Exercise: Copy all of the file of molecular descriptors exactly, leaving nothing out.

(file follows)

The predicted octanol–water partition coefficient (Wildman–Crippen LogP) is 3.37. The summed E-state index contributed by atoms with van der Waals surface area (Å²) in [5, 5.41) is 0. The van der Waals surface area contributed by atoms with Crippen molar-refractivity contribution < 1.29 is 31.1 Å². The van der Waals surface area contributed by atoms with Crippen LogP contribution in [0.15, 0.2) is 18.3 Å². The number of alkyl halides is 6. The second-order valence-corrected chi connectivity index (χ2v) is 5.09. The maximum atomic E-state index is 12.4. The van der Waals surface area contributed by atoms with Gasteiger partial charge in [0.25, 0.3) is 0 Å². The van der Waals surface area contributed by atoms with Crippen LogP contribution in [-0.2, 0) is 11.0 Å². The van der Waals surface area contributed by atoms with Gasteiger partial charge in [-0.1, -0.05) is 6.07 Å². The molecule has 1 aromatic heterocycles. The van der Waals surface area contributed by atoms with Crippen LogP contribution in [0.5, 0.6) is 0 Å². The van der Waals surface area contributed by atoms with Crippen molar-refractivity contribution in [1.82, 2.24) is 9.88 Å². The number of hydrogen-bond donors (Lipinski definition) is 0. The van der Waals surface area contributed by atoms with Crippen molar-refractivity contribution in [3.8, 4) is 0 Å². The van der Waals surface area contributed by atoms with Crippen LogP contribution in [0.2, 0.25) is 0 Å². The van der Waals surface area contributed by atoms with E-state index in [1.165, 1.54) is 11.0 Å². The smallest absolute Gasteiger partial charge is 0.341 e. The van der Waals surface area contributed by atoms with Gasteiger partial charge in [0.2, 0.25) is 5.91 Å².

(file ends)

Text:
The predicted octanol–water partition coefficient (Wildman–Crippen LogP) is 3.37. The summed E-state index contributed by atoms with van der Waals surface area (Å²) in [5, 5.41) is 0. The van der Waals surface area contributed by atoms with Crippen molar-refractivity contribution < 1.29 is 31.1 Å². The van der Waals surface area contributed by atoms with Crippen LogP contribution in [0.15, 0.2) is 18.3 Å². The number of alkyl halides is 6. The second-order valence-corrected chi connectivity index (χ2v) is 5.09. The maximum atomic E-state index is 12.4. The van der Waals surface area contributed by atoms with Gasteiger partial charge in [0.25, 0.3) is 0 Å². The van der Waals surface area contributed by atoms with Crippen LogP contribution in [-0.2, 0) is 11.0 Å². The van der Waals surface area contributed by atoms with Gasteiger partial charge in [-0.1, -0.05) is 6.07 Å². The molecule has 1 aromatic heterocycles. The van der Waals surface area contributed by atoms with Crippen LogP contribution in [0.5, 0.6) is 0 Å². The van der Waals surface area contributed by atoms with Crippen molar-refractivity contribution in [1.82, 2.24) is 9.88 Å². The number of hydrogen-bond donors (Lipinski definition) is 0. The van der Waals surface area contributed by atoms with Crippen molar-refractivity contribution in [3.8, 4) is 0 Å². The van der Waals surface area contributed by atoms with Crippen LogP contribution in [0.2, 0.25) is 0 Å². The van der Waals surface area contributed by atoms with E-state index in [1.165, 1.54) is 11.0 Å². The smallest absolute Gasteiger partial charge is 0.341 e. The van der Waals surface area contributed by atoms with Gasteiger partial charge in [0.2, 0.25) is 5.91 Å².